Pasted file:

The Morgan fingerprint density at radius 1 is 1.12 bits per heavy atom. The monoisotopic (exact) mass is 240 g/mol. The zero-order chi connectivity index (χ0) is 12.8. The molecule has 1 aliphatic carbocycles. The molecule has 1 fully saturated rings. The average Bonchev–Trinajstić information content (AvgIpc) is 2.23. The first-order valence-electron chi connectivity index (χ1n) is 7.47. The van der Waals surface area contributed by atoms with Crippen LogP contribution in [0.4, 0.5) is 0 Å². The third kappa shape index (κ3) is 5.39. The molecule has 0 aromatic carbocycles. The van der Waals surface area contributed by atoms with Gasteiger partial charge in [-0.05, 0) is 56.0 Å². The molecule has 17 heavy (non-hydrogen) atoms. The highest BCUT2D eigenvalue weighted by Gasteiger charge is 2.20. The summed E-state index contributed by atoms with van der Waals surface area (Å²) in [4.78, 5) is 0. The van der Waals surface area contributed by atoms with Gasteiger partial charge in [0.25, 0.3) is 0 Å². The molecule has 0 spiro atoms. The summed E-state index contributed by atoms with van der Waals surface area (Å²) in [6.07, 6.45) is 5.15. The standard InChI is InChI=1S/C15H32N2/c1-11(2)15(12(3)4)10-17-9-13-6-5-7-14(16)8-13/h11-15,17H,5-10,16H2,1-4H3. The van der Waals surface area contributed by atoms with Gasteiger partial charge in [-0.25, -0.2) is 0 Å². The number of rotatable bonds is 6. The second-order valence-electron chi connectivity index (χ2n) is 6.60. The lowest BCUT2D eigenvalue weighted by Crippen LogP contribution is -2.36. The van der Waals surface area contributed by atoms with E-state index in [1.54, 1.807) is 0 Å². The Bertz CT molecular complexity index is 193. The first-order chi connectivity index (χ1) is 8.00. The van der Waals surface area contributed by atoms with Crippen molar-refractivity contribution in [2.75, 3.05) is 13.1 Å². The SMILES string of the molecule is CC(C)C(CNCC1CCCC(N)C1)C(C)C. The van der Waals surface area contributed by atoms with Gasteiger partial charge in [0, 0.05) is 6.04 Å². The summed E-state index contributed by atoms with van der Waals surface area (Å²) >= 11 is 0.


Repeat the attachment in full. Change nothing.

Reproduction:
The Morgan fingerprint density at radius 1 is 1.12 bits per heavy atom. The monoisotopic (exact) mass is 240 g/mol. The zero-order chi connectivity index (χ0) is 12.8. The molecule has 1 aliphatic carbocycles. The molecule has 1 fully saturated rings. The average Bonchev–Trinajstić information content (AvgIpc) is 2.23. The first-order valence-electron chi connectivity index (χ1n) is 7.47. The van der Waals surface area contributed by atoms with Crippen LogP contribution in [0.4, 0.5) is 0 Å². The third kappa shape index (κ3) is 5.39. The molecule has 0 aromatic carbocycles. The van der Waals surface area contributed by atoms with Gasteiger partial charge in [-0.05, 0) is 56.0 Å². The molecule has 17 heavy (non-hydrogen) atoms. The highest BCUT2D eigenvalue weighted by Gasteiger charge is 2.20. The summed E-state index contributed by atoms with van der Waals surface area (Å²) in [4.78, 5) is 0. The van der Waals surface area contributed by atoms with Gasteiger partial charge in [0.25, 0.3) is 0 Å². The molecule has 0 spiro atoms. The summed E-state index contributed by atoms with van der Waals surface area (Å²) in [6.07, 6.45) is 5.15. The standard InChI is InChI=1S/C15H32N2/c1-11(2)15(12(3)4)10-17-9-13-6-5-7-14(16)8-13/h11-15,17H,5-10,16H2,1-4H3. The van der Waals surface area contributed by atoms with Gasteiger partial charge in [-0.25, -0.2) is 0 Å². The number of rotatable bonds is 6. The second-order valence-electron chi connectivity index (χ2n) is 6.60. The lowest BCUT2D eigenvalue weighted by Crippen LogP contribution is -2.36. The van der Waals surface area contributed by atoms with E-state index in [1.54, 1.807) is 0 Å². The Bertz CT molecular complexity index is 193. The first-order chi connectivity index (χ1) is 8.00. The van der Waals surface area contributed by atoms with Crippen molar-refractivity contribution in [2.75, 3.05) is 13.1 Å². The SMILES string of the molecule is CC(C)C(CNCC1CCCC(N)C1)C(C)C. The van der Waals surface area contributed by atoms with Gasteiger partial charge in [0, 0.05) is 6.04 Å². The summed E-state index contributed by atoms with van der Waals surface area (Å²) >= 11 is 0.